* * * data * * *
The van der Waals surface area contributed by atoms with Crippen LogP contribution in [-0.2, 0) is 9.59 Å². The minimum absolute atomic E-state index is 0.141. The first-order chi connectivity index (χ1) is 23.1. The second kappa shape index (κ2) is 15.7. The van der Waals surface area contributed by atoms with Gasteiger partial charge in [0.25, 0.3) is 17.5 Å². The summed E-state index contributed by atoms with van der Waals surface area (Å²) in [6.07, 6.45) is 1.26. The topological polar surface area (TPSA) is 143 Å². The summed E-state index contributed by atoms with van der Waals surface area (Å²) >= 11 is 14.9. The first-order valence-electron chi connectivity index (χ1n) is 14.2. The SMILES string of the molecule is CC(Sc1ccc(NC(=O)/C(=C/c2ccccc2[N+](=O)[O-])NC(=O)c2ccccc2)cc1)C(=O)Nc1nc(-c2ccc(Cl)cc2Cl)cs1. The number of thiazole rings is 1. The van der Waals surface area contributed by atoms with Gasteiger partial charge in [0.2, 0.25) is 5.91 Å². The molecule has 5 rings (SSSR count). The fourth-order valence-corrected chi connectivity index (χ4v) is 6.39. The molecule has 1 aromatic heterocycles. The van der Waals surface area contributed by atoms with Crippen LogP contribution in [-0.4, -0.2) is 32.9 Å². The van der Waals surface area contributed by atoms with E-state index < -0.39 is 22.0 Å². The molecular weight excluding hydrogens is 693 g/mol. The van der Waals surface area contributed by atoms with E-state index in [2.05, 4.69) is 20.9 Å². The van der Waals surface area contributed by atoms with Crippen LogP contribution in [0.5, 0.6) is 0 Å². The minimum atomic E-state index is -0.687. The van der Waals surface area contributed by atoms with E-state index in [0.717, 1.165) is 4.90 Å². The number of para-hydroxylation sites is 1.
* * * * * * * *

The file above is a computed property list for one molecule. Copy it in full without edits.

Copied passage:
The van der Waals surface area contributed by atoms with Crippen LogP contribution in [-0.2, 0) is 9.59 Å². The minimum absolute atomic E-state index is 0.141. The first-order chi connectivity index (χ1) is 23.1. The second kappa shape index (κ2) is 15.7. The van der Waals surface area contributed by atoms with Gasteiger partial charge in [0.25, 0.3) is 17.5 Å². The summed E-state index contributed by atoms with van der Waals surface area (Å²) in [6.07, 6.45) is 1.26. The topological polar surface area (TPSA) is 143 Å². The summed E-state index contributed by atoms with van der Waals surface area (Å²) >= 11 is 14.9. The first-order valence-electron chi connectivity index (χ1n) is 14.2. The SMILES string of the molecule is CC(Sc1ccc(NC(=O)/C(=C/c2ccccc2[N+](=O)[O-])NC(=O)c2ccccc2)cc1)C(=O)Nc1nc(-c2ccc(Cl)cc2Cl)cs1. The number of thiazole rings is 1. The van der Waals surface area contributed by atoms with Gasteiger partial charge in [0.2, 0.25) is 5.91 Å². The molecule has 5 rings (SSSR count). The fourth-order valence-corrected chi connectivity index (χ4v) is 6.39. The molecule has 1 aromatic heterocycles. The van der Waals surface area contributed by atoms with Crippen LogP contribution in [-0.4, -0.2) is 32.9 Å². The van der Waals surface area contributed by atoms with E-state index < -0.39 is 22.0 Å². The molecular weight excluding hydrogens is 693 g/mol. The van der Waals surface area contributed by atoms with E-state index in [2.05, 4.69) is 20.9 Å². The van der Waals surface area contributed by atoms with Crippen LogP contribution in [0.5, 0.6) is 0 Å². The minimum atomic E-state index is -0.687. The van der Waals surface area contributed by atoms with E-state index in [0.717, 1.165) is 4.90 Å². The number of para-hydroxylation sites is 1.